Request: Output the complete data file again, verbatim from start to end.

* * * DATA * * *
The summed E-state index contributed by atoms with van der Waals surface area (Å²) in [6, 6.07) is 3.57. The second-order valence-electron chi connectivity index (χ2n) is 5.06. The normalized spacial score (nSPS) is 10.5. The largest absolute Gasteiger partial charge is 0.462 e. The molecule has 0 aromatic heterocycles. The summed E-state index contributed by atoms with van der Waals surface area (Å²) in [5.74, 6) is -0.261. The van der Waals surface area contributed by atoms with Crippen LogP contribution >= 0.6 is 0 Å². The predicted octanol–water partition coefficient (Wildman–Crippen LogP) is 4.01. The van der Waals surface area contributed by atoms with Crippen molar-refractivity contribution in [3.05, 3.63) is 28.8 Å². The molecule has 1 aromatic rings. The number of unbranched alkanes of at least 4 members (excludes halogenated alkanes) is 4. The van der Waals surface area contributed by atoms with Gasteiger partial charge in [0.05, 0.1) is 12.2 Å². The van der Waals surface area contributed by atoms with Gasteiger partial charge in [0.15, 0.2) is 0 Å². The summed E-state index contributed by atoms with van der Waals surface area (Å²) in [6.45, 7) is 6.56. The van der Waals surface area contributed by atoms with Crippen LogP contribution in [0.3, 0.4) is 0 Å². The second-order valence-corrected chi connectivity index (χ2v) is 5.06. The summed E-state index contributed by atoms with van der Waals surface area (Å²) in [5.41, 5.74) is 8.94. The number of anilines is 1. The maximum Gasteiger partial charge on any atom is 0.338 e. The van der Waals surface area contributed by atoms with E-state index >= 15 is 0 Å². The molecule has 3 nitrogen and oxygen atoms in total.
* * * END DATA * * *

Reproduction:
The summed E-state index contributed by atoms with van der Waals surface area (Å²) in [6, 6.07) is 3.57. The second-order valence-electron chi connectivity index (χ2n) is 5.06. The normalized spacial score (nSPS) is 10.5. The largest absolute Gasteiger partial charge is 0.462 e. The molecule has 0 aromatic heterocycles. The summed E-state index contributed by atoms with van der Waals surface area (Å²) in [5.74, 6) is -0.261. The van der Waals surface area contributed by atoms with Crippen LogP contribution >= 0.6 is 0 Å². The predicted octanol–water partition coefficient (Wildman–Crippen LogP) is 4.01. The van der Waals surface area contributed by atoms with Crippen molar-refractivity contribution in [3.05, 3.63) is 28.8 Å². The molecule has 1 aromatic rings. The number of unbranched alkanes of at least 4 members (excludes halogenated alkanes) is 4. The van der Waals surface area contributed by atoms with Gasteiger partial charge in [0.05, 0.1) is 12.2 Å². The van der Waals surface area contributed by atoms with Gasteiger partial charge in [0.15, 0.2) is 0 Å². The summed E-state index contributed by atoms with van der Waals surface area (Å²) in [6.45, 7) is 6.56. The van der Waals surface area contributed by atoms with Crippen LogP contribution in [0.3, 0.4) is 0 Å². The second-order valence-corrected chi connectivity index (χ2v) is 5.06. The summed E-state index contributed by atoms with van der Waals surface area (Å²) in [5.41, 5.74) is 8.94. The number of anilines is 1. The maximum Gasteiger partial charge on any atom is 0.338 e. The van der Waals surface area contributed by atoms with E-state index >= 15 is 0 Å². The molecule has 3 nitrogen and oxygen atoms in total.